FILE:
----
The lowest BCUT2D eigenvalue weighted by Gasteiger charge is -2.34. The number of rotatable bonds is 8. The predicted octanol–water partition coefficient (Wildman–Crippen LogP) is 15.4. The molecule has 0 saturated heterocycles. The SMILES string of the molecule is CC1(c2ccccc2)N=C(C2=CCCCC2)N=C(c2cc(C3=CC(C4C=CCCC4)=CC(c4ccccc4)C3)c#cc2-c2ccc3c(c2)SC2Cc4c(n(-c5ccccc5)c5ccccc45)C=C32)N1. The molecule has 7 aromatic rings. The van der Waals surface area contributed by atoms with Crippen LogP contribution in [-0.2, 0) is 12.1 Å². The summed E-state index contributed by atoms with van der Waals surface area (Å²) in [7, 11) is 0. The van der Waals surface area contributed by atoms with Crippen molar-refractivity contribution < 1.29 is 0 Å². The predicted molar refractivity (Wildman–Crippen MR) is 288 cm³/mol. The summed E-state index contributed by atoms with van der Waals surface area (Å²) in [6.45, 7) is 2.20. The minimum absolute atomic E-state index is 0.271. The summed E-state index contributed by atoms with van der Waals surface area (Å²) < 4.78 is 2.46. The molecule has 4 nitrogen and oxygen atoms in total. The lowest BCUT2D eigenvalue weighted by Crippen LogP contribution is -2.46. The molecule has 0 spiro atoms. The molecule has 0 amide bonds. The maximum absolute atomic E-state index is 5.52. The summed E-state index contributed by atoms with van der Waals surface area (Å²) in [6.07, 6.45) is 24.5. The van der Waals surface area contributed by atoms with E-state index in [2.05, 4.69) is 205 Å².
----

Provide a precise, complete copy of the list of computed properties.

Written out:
The lowest BCUT2D eigenvalue weighted by Gasteiger charge is -2.34. The number of rotatable bonds is 8. The predicted octanol–water partition coefficient (Wildman–Crippen LogP) is 15.4. The molecule has 0 saturated heterocycles. The SMILES string of the molecule is CC1(c2ccccc2)N=C(C2=CCCCC2)N=C(c2cc(C3=CC(C4C=CCCC4)=CC(c4ccccc4)C3)c#cc2-c2ccc3c(c2)SC2Cc4c(n(-c5ccccc5)c5ccccc45)C=C32)N1. The molecule has 7 aromatic rings. The van der Waals surface area contributed by atoms with Crippen LogP contribution in [-0.2, 0) is 12.1 Å². The summed E-state index contributed by atoms with van der Waals surface area (Å²) in [7, 11) is 0. The van der Waals surface area contributed by atoms with Crippen molar-refractivity contribution < 1.29 is 0 Å². The predicted molar refractivity (Wildman–Crippen MR) is 288 cm³/mol. The summed E-state index contributed by atoms with van der Waals surface area (Å²) in [6.45, 7) is 2.20. The minimum absolute atomic E-state index is 0.271. The summed E-state index contributed by atoms with van der Waals surface area (Å²) < 4.78 is 2.46. The molecule has 4 nitrogen and oxygen atoms in total. The lowest BCUT2D eigenvalue weighted by Crippen LogP contribution is -2.46. The molecule has 0 spiro atoms. The molecule has 0 amide bonds. The maximum absolute atomic E-state index is 5.52. The summed E-state index contributed by atoms with van der Waals surface area (Å²) in [6.07, 6.45) is 24.5. The van der Waals surface area contributed by atoms with E-state index in [2.05, 4.69) is 205 Å².